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Wednesday, 16 October, 2002, 05:55 GMT 06:55 UK
Burma 'forcing boys to fight'
Burmese soldiers on military parade
70,000 soldiers are thought to be under 18
Children as young as 11 are being snatched off the streets of Burma, given military training and then coerced into battle, a new report from the Human Rights Watch group says.

Most of the boys end up in the national army where 70,000 soldiers are estimated to be under the age of 18, though armed opposition groups use them as well, according to the report.

Jo Becker of Human Rights Watch said: "To be a boy in Myanmar today means facing the constant risk of being picked up off the street, forced to commit atrocities against villagers, and never seeing family again."

The New York-based advocacy group published its 220-page report - My Gun was as Tall as Me - and said it was the most comprehensive study of its kind.

Burma - which is also known as Myanmar - often comes under attack for its record on human rights, in particular its treatment of ethnic minorities and pro-democracy campaigners including Nobel peace laureate Aung San Suu Kyi.

The international community has moved against using children as fighters and a UN ban is now in force.

Official denials

The military government denied the allegations in the new report.

"The government finds it very difficult to understand on what basis it is making such claims, saying that 20% of the national army is made up of underage children," it said in a statement.

Human Rights Watch said its researchers held extensive interviews with current and former child soldiers and examined recruitment by the national army and 19 different armed opposition groups to compile the report.

Its findings said:

  • Army recruiters apprehend boys at train and bus stations and markets, threatening them will jail if they object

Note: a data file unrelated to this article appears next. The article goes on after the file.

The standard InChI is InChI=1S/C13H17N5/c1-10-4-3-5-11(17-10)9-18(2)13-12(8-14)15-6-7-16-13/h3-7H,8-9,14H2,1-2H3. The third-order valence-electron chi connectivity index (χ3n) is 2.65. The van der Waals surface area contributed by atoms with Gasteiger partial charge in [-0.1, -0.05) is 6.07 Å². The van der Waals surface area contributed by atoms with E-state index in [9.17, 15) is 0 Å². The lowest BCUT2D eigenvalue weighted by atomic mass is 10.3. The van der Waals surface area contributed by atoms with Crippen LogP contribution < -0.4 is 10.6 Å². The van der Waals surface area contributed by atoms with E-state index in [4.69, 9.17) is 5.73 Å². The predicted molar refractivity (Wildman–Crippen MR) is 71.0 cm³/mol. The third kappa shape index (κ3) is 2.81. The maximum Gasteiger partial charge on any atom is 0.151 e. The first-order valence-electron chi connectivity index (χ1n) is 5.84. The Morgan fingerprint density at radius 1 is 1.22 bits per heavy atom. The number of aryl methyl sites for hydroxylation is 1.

• The boys are given no chance to contact their families

  • They are sent to camps for weapons training

  • Beatings are common and punishments severe if the boys try to escape

  • Then they are sent into combat

Salaing Toe Aung, recruited when he was 16, is quoted in the report as recalling a recaptured escapee who was beaten about the head and back with sticks for 30 minutes before being placed, unconscious, in leg stocks for a week.

"He couldn't eat anything and they sent him to the hospital. He died in the hospital," he said.

Witness to atrocities

Khin Maunh Than was 13 when his army unit captured 15 women and children, including three babies.

The adults were shot and the babies beaten to death on rocks, he said.

Burma's most renowned child fighters - twins Luther and Johnny Htoo - sought refuge in Thailand early last year after leading a rebel band of fighters from the Karen ethnic minority known as God's Army.

They cried when they were reunited with their mother and rejected the claims of some of their followers that they had mystical powers protecting them from bullets and land mines.

See also:

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